portably encrypting a file system's partition, directory and/or file

Discussion in 'Computer Security' started by news, Nov 25, 2005.

  1. news

    news Guest

    Hi *,

    I have firewire and USB devices with partitions/logical drives, whole
    directories and/or files I would like to encrypt. The thing is that I
    need to be able to just plug in the thing on any x86 machine running a
    commercial OS that would just take it (and AFAIK the only filesystem
    that even a MAC would seamlessly 'mount' is vfat/FAT32)

    is there anyway to do that?

    I have read quite a bit about it and I still don't find exactly what I
    need.

    Also, why exactly does encryption belong in the kernel? I think once
    you make it a kernel-depending functionality 'portability' to other OS
    goes out the window

    Are there libraries out there (of course, preferably OSS ones) which
    you could compile for different OS and have access to pluggable
    devices?

    I crossposted this message becuase, to me, these portability and security
    issues naturally reach out into different subject areas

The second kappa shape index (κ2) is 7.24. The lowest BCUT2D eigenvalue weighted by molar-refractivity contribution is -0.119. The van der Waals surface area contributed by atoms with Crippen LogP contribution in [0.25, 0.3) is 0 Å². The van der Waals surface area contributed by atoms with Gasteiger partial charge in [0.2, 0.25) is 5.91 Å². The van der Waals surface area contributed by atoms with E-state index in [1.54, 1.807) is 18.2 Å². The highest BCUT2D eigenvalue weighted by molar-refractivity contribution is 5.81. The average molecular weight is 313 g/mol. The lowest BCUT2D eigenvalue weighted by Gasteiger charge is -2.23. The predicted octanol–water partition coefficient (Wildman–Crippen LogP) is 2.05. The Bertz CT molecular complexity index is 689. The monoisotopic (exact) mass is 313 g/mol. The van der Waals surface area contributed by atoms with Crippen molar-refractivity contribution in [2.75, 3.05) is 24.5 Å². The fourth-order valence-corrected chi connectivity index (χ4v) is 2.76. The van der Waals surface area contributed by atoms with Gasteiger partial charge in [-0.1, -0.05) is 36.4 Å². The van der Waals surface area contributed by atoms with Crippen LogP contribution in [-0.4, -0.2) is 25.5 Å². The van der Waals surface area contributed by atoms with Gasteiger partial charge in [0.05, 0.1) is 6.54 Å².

Also, google was a little 'temperamental' when I was trying to post this
    message

    thanx
    otf
     
    news, Nov 25, 2005
    #1
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  2. news

    Guest Guest

    Obviously, if you're looking at encrypted filesystems the encryption
    should be in the filesystem layer, which is part of the kernel on pretty
    much every mainstream OS out there.

    There are many ways to do this, and quite a few that actually work, and
    since only a few people use encrypted filesystems on different hosts,
    there's little reason for standardization.

    I'd recommend you to use an OpenPGP application (GnuPG?) and some
    portable archiving format. Be sure to scrub whatever disk you worked on
    when done.

    Joachim
     
    Guest, Nov 25, 2005
    #2
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